Guide

Twitter 101: A Practical Guide For Small Firms

When you are developing a presence for your legal or accounting practice on social media, it is important to analyze which networks offer the best opportunity to reach your target audience.

With more than 310 million active users worldwide and 65 million US users (more than 80 percent of which are between the ages of 25 and 65), Twitter has established itself as a crucial second link in every small business’ social media strategy.

Although it may not have the numbers of Facebook, Twitter is a valuable and easy-to-use platform to promote your small practice with several distinct advantages over its competitors.

Here are a couple of simple tips on creating and managing a business Twitter account to maximize your reach to potential clients while establishing yourself as a subject-matter expert in the fields of accounting or law.

Setting up a business profile

Creating a new Twitter account is a fairly intuitive process, as the sign-up wizard takes you through a step-by-step guide to build your profile.

By simply clicking the signup button on Twitter.com, you are able to input your name (or firm name), email address and password to begin the process. You will then be asked to input a phone number, which is optional, though you can receive text alerts and additional features if you include a mobile number.

Next is where you will choose your firm’s unique username, which is how you will be tagged in posts. For example, if your firm name is Sally Smith Advisors, you can simply remove the spaces and Twitter will automatically determine whether it is available.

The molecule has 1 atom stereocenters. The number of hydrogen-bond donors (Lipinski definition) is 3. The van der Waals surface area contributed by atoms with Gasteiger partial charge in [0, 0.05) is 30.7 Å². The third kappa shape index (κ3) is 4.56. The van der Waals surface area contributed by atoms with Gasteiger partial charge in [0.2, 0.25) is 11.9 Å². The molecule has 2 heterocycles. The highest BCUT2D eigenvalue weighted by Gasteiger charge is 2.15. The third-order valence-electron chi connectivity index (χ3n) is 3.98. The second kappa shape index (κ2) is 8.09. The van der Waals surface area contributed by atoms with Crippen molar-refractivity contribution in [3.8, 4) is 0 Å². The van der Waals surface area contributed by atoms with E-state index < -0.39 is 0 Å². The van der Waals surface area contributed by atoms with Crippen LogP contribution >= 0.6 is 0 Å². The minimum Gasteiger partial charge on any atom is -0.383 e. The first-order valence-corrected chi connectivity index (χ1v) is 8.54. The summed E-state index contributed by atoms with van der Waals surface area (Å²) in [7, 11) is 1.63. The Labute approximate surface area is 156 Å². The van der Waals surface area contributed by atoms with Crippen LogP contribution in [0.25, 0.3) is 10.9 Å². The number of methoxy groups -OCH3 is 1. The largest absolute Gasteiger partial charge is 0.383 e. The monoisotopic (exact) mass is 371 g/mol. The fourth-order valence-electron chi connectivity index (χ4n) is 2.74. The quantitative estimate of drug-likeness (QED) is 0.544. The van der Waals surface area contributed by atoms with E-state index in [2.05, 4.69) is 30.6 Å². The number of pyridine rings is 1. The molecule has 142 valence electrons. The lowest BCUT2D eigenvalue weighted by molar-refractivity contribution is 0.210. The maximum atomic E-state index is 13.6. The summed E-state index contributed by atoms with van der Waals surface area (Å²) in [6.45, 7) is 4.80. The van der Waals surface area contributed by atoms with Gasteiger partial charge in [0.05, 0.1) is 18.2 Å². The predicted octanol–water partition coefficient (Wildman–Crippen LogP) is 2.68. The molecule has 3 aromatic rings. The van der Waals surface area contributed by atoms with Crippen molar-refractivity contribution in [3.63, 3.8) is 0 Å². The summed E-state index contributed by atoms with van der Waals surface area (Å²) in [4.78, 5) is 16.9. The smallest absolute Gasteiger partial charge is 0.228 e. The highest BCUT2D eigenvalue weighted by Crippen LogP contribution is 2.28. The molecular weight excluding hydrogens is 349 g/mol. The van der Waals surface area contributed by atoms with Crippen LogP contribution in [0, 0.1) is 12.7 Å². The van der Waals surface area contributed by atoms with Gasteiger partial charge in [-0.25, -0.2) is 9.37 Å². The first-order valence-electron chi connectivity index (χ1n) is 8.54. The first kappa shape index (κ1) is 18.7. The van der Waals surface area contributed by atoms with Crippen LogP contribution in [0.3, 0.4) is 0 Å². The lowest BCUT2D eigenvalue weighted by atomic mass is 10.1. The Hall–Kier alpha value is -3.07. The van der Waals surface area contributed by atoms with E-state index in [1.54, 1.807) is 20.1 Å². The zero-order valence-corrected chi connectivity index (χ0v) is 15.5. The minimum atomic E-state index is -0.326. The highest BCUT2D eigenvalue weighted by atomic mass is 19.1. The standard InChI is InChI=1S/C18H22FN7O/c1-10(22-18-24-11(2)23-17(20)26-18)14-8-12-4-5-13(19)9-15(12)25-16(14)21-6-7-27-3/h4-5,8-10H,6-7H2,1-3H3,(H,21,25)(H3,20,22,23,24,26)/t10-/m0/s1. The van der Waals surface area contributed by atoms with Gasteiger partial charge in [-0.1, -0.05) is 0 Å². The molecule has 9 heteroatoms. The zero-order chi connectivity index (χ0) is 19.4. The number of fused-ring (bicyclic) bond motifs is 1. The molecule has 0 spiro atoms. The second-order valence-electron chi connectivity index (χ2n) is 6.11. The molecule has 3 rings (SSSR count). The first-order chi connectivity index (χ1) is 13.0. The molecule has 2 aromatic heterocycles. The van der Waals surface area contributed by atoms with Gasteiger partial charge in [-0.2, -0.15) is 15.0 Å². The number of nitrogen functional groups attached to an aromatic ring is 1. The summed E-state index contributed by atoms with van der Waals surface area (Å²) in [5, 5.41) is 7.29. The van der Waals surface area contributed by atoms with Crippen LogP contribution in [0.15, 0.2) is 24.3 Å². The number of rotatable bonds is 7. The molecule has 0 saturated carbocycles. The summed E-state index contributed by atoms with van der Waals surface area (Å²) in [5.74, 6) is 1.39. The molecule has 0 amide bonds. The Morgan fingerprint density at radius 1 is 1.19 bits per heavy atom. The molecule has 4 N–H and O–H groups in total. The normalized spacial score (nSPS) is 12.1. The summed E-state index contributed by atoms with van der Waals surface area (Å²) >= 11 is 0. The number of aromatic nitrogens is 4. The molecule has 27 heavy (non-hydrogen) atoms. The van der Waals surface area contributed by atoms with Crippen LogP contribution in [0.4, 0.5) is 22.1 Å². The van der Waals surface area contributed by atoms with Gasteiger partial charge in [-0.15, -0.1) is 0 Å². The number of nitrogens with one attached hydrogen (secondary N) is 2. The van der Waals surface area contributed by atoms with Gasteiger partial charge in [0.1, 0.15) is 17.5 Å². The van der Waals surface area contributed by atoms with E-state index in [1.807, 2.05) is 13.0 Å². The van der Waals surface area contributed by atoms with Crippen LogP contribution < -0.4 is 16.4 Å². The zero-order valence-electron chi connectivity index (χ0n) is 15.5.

Just be aware that there is a character count of 15 for your Twitter handle, so for the example above, you would be limited to @SallySAdvisors.

You will then be asked to input categories that you might be interested in, such as finance, accounting, taxes, legal, attorneys, etc., which will help Twitter find accounts for you to follow. You will also have the opportunity to import email contacts to find people you may know who may already be on Twitter.

After that, the account setup wizard is complete, and you can begin customizing your firm’s Twitter page with a brief bio, website URL, location, profile photo and cover photo.

Just like with Facebook, your images need to fit within Twitter’s size parameters, though you can use similar designs as your Facebook photos for both the profile and cover image.

Twitter best practices

If you are unfamiliar with the Twitter world, it may seem a little intimidating at first. However, the basics of tweeting are fairly easy to pick up, and like most things, it gets easier as you practice.

Before you step foot into the Twitterverse, be sure to keep a few things in mind so you fit in with the established norms and etiquette.

Brevity is king — Twitter is a unique platform in that it limits the length of your posts to just 140 characters, and that number drops even lower when you include a hyperlink. This means you need to get into the practice of condensing long and protracted thoughts into concise sentences.